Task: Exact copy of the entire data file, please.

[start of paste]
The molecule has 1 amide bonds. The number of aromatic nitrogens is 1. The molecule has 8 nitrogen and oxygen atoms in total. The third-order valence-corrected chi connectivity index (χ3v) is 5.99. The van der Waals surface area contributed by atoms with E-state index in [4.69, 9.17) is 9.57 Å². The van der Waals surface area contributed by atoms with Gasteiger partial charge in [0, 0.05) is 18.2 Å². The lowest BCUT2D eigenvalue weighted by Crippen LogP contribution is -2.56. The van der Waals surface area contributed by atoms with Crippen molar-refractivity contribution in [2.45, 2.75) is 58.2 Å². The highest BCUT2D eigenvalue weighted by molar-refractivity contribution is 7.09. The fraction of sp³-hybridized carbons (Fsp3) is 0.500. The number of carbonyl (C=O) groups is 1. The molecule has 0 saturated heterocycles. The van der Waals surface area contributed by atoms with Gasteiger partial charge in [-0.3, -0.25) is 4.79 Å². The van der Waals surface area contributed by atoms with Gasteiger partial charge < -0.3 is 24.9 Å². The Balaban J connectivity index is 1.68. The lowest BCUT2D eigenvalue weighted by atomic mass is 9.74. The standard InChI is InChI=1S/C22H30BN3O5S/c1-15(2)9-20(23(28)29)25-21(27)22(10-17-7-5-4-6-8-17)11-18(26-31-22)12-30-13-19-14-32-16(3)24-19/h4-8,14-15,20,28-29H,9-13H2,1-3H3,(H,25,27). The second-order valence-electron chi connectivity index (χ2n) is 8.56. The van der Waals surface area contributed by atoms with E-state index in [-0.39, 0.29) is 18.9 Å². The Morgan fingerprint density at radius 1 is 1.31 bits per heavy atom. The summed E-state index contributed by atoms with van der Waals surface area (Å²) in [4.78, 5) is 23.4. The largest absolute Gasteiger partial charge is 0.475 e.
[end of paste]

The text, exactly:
The molecule has 1 amide bonds. The number of aromatic nitrogens is 1. The molecule has 8 nitrogen and oxygen atoms in total. The third-order valence-corrected chi connectivity index (χ3v) is 5.99. The van der Waals surface area contributed by atoms with E-state index in [4.69, 9.17) is 9.57 Å². The van der Waals surface area contributed by atoms with Gasteiger partial charge in [0, 0.05) is 18.2 Å². The lowest BCUT2D eigenvalue weighted by Crippen LogP contribution is -2.56. The van der Waals surface area contributed by atoms with Crippen molar-refractivity contribution in [2.45, 2.75) is 58.2 Å². The highest BCUT2D eigenvalue weighted by molar-refractivity contribution is 7.09. The fraction of sp³-hybridized carbons (Fsp3) is 0.500. The number of carbonyl (C=O) groups is 1. The molecule has 0 saturated heterocycles. The van der Waals surface area contributed by atoms with Gasteiger partial charge in [-0.3, -0.25) is 4.79 Å². The van der Waals surface area contributed by atoms with Gasteiger partial charge < -0.3 is 24.9 Å². The Balaban J connectivity index is 1.68. The lowest BCUT2D eigenvalue weighted by atomic mass is 9.74. The standard InChI is InChI=1S/C22H30BN3O5S/c1-15(2)9-20(23(28)29)25-21(27)22(10-17-7-5-4-6-8-17)11-18(26-31-22)12-30-13-19-14-32-16(3)24-19/h4-8,14-15,20,28-29H,9-13H2,1-3H3,(H,25,27). The second-order valence-electron chi connectivity index (χ2n) is 8.56. The van der Waals surface area contributed by atoms with E-state index in [-0.39, 0.29) is 18.9 Å². The Morgan fingerprint density at radius 1 is 1.31 bits per heavy atom. The summed E-state index contributed by atoms with van der Waals surface area (Å²) in [4.78, 5) is 23.4. The largest absolute Gasteiger partial charge is 0.475 e.